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Food and Drink Thai food has become very popular in the West in recent years. Sure it's colorful, tasty, and it makes a change from Chinese. But in Thailand, the food is, well, shall we say of varying quality. And the Thais eat bugs, too. They have hawkers who go around the beer bars with silver trays full of beetles, crickets, big juicy grubs and all sorts of wierd stuff. Mind you, they do cook them properly. I once sat next to a pretty girl in a bar and quietly watched as she pulled the horns off a big black roasted bug before crunching here teeth into its head.

They love chicken's feet too. Eat 'em by the bucketful. If you stop at one of the little open air street cafes in Bangkok, and order a chicken noodle soup, expect to find a chicken foot in the soup. In fact, you should complain if you don't get one!

Generally speaking, the roadside hawkers and little open air cafes are safe to eat from, but the quality of the meat is generally pretty awful at this sort of place. The Thais will eat just about anything, and they're certainly not at all fussy about a bit of fat, skin, gristle, or bone. If you're particular about your meat, pay a bit extra and go to a proper restauant. Even then, the quality of the meat may not be too good.

Thais love hot food. They like to grind up lots of hot chili and they and often squeeze in a generous amount of fresh lemon. If you like your food absolutely blazing hot, lool out for Som Tham. The Thais are fond of the Lao version of this which is insanely hot.

A somewhat milder dish is Thom Yam. (literally boiled salad. This is usually mildly hot with lots of lemon added and is basically a thin soup and comes in several varieties - Thom Yam Goong (with prawns), Thom Yam Gai (with chicken), or with nua (beef), or pla (fish).

Thais love sweet things too, but for the most part Thai cakes and pastries tend to be rather bland for Western tastes. Hot frittered bananas are a nice thing to buy from hawkers.

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Thom Yam Pla



Thai beer is great. At least, I think so. Unfortunately, it's not that cheap. It is certainly cheaper than imported beer, or the Thai brewed Carlsberg and Heineken. My favorite is Bier Chang, which is one of the cheapest you can get. Bier Singh is another good one, but a lot of farangs say it upsets their stomache. Still, the Thai beer is generally pretty strong and good value.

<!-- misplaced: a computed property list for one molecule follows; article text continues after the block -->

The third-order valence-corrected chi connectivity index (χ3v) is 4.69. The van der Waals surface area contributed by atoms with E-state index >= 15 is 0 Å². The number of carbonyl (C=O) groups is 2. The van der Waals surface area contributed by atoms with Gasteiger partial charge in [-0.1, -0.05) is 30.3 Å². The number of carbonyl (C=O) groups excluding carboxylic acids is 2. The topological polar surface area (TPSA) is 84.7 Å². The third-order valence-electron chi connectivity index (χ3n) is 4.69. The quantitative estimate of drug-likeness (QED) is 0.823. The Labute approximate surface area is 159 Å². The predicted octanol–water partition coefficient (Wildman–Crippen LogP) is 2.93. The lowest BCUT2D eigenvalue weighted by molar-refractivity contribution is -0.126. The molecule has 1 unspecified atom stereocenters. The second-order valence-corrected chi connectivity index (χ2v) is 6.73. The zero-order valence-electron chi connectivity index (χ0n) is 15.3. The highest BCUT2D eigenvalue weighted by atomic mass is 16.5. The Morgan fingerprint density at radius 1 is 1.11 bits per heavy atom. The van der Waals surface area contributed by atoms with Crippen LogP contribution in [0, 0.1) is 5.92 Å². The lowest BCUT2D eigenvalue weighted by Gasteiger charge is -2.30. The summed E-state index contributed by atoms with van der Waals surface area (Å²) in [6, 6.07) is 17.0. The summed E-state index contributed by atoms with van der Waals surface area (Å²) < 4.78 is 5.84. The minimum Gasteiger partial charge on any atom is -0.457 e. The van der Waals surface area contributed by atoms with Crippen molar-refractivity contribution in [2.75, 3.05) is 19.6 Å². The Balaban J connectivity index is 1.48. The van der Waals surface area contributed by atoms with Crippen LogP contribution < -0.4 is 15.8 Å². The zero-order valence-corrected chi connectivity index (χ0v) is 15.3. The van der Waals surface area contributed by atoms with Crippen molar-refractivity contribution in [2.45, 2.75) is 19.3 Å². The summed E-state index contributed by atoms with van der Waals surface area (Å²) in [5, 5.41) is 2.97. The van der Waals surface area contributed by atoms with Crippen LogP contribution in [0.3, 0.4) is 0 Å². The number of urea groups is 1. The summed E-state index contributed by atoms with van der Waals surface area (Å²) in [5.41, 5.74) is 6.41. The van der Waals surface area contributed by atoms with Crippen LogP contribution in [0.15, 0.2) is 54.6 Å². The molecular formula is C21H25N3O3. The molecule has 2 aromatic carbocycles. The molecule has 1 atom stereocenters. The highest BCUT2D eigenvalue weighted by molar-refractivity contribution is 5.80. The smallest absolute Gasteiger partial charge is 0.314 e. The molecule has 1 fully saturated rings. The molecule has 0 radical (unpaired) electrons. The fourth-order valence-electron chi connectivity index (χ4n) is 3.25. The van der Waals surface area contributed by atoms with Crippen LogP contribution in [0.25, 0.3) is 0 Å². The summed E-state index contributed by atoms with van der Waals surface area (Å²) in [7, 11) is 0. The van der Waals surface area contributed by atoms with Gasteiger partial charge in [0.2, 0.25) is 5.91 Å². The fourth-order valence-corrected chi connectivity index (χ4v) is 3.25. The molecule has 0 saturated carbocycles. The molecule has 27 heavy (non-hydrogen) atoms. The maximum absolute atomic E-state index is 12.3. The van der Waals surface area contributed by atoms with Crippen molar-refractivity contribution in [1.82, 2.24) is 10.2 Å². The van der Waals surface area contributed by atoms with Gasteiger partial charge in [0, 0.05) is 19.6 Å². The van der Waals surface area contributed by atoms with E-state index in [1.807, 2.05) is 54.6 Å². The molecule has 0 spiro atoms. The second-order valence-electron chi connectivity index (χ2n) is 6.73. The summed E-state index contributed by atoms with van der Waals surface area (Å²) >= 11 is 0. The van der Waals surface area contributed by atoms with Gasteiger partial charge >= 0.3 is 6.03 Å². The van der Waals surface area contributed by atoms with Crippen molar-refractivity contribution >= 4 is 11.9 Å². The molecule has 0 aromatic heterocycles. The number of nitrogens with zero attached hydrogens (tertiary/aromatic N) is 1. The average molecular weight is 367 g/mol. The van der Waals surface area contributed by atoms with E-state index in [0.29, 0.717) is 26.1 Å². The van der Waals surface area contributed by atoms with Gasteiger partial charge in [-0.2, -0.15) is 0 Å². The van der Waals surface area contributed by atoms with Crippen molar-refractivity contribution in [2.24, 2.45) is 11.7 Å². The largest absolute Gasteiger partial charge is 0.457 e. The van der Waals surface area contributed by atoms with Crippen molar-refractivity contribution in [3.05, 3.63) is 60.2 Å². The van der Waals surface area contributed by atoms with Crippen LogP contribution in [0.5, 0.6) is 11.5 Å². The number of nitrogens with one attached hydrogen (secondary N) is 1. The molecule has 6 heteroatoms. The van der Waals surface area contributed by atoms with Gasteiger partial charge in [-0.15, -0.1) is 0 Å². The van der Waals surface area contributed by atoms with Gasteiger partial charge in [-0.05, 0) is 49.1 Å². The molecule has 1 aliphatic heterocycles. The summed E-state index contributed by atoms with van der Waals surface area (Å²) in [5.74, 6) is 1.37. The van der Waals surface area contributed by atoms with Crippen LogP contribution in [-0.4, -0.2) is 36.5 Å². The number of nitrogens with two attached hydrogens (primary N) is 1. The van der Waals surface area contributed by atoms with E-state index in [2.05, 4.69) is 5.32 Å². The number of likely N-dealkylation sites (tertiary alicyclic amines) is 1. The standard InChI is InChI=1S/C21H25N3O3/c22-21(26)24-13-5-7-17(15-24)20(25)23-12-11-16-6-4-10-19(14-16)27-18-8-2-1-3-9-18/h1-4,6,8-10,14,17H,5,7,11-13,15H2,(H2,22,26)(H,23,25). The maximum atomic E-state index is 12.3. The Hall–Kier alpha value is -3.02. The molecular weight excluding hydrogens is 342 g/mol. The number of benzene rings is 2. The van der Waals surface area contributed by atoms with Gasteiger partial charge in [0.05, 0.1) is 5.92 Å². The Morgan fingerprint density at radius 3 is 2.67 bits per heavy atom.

The Thai liquor is great too. Most Thais where I lived, in a place called Banglamung, not far from Pattaya, drank Mekong, which is very cheap compared with imported liquor. Another one is Sangh Tip. Its a little bit more expensive, but a lot of farangs prefer it.

Try the Ya Dong. That means pickled medicine. Its basically the Thai word for moonshine. And its very popular and will, I warn you, blow your head off. But it won't make you go blind or anything. Personally, I love it, but its best not to overdo it.

If you're ever near Bangkok's main station in the evening, have a look at the gardens just in front of the station. You'll see a lot of hawkers sitting around on straw mats, and next to them will be baskets full of fruit and and other oddments. But in just about every case, look in the middle of the basket and you'll see a small whisky bottle with red liquid in it. This is Ya Dong. Just sit down on the mat, buy the bottle - its only a few baht, and you're guaranteed a really great time.

When you buy a drink in a bar, you don't normally pay each time you order. In the States, of course, you put a couple of bills on the bar and the waitress will just take what she needs each time you order. In Germany, they normally put a pen mark on your beermat each time you order. I never travelled that widely in Thailand, but certainly in Pattaya, the routine is that each time you order, they write a little bill and stick it in a tub. Each time you order, they put another little bill in the tub. When you leave, they just add it up.


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